The brightly colored Firefly is a relatively large, heavy box with a hefty external power supply. The unit has a pair of unbalanced 1/4-inch inputs, which can be used to connect two instruments, although only one input can be used at a time. Each input has a trim control, and you can switch between inputs by pressing a switch on the front panel or with an optional footswitch (which can also be used to mute the signal), making the Firefly useful for those who need to switch between multiple instruments. An effects insert allows you to add effects devices that can be applied to both inputs.

On the output side, the Firefly has a balanced XLR for connecting to a PA or recording console, an unbalanced 1/4-inch auxiliary output that can drive a stage amplifier, and a tuner output. A master volume control affects both the XLR and 1/4-inch amplifier output, and both outputs can be muted with an optional external footswitch. The Firefly also has phase-reverse and ground-lift switches, and a pre/post switch controls whether the amplifier output comes before or after the tube circuitry. The only EQ control is a variable low-cut filter that, when fully engaged, rolls off frequencies below about 500 Hz, reaching -25 dB at 100 Hz.

One unusual feature of the Firefly is the "drag" section. By default, the Firefly’s input impedance is 4 megohms, suitable for passive piezo pickups as well as active pickups. However, with the drag switch activated, you can continuously vary the input impedance from 22 kilohms to 500 kilohms. This feature is useful for dialing in the best tone from passive magnetic pickups, which tend to react and sound differently depending on their input impedance.

Testing the Firefly with the same array of pickups I used with the PZ Deluxe, I again got a pleasing tone from each pickup. The Firefly produced a warm, beefy sound that would be especially useful when recording with a pickup and delivered a strong signal to both the XLR and amp outputs. The low-cut filter was useful for cleaning up the low end of the signal and could be used to tame a boomy guitar. The effect of the drag control was subtle with the pickups I tried, but it could potentially be an important feature for some.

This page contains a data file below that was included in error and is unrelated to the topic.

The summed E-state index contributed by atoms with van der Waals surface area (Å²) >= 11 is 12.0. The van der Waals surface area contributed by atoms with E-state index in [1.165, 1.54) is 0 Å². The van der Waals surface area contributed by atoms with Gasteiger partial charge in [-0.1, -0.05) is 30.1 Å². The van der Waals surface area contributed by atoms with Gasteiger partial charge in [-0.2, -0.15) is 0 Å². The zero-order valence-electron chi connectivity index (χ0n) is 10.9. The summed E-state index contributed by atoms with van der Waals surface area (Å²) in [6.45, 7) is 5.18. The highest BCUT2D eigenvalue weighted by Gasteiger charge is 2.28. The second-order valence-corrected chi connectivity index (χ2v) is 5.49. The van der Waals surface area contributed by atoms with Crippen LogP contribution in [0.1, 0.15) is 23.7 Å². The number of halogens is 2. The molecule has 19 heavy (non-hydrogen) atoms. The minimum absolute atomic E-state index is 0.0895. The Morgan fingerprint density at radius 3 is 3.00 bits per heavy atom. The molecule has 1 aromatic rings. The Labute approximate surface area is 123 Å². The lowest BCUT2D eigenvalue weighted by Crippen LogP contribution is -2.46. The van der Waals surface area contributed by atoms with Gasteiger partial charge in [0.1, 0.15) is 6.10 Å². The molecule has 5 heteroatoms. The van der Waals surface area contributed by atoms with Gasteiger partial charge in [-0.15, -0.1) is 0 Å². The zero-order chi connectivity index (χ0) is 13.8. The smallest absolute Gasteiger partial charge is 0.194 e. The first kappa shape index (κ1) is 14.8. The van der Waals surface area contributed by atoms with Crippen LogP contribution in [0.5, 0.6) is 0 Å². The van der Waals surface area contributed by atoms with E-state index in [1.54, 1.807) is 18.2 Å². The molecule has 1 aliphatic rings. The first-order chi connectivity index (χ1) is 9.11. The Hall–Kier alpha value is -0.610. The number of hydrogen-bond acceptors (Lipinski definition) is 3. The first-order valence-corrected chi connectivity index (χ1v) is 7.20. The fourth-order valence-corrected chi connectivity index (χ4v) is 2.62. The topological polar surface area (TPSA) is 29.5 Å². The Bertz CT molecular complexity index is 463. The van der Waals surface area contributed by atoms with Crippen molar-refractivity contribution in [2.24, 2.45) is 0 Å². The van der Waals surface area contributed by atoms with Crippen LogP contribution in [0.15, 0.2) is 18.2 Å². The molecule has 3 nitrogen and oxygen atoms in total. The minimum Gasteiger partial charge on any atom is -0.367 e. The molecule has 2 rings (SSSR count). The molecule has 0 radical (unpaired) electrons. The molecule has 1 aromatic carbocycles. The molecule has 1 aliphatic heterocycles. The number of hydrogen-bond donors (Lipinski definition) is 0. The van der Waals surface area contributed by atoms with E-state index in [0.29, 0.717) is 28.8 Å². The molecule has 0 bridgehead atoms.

SPECS:  Dual input (switchable) DI featuring a Class A FET front end, coupled with a 12AX7 tube drive circuit. Balanced XLR, unbalanced, and tuner outputs. Effects insert. Level control. Trim controls for each input. Mute switch with optional remote footswitch. 22-500 kilohms variable input impedance, switchable to 3.9 megohms fixed impedance. 150-ohm output impedance. 20 Hz-20 kHz frequency response. Rack-mountable with optional kit. 5.25 x 8.25 x 1.75 inches. 3.95 lb. 16-volt external power supply. Made in Canada.

PRICE: $700 list/$599 street.

MAKER: Radial Engineering: (604) 942-1001; radialeng.com

Tubes or Solid State?

The PZ Deluxe and Firefly both provide clear, pristine tone and handle the essential task of interfacing a guitar with a mixing board, as well as routing the signal to a tuner and stage amplifier. Both DIs feature exceptionally rugged construction that should hold up onstage, in the studio, or on the road, and provide worry-free performance. Beyond that, each unit offers somewhat complementary functionality that addresses different needs. The PZ Deluxe feature set should be familiar to guitarists used to working with preamps. With its flexible routing, support for passive and active pickups, and adjustable boost and mute switches, it would make a great central hub for any live rig, and the powerful EQ section allows you to create a wide range of tones.

The Firefly also offers useful features for the stage—especially the multiple switchable inputs—and should be especially welcome in the studio, where its transformer output and tube circuitry promises to warm up the sound of any pickup, while the continuously variable input impedance can help fine tune the sound of passive magnetic acoustic pickups.

Which DI is right for you will depend on whether you want the subtle warming effect of the Firefly’s transformer and tube or the flexible tone shaping of the PZ Deluxe’s EQ section.

Excerpted from Acoustic Guitar December 2012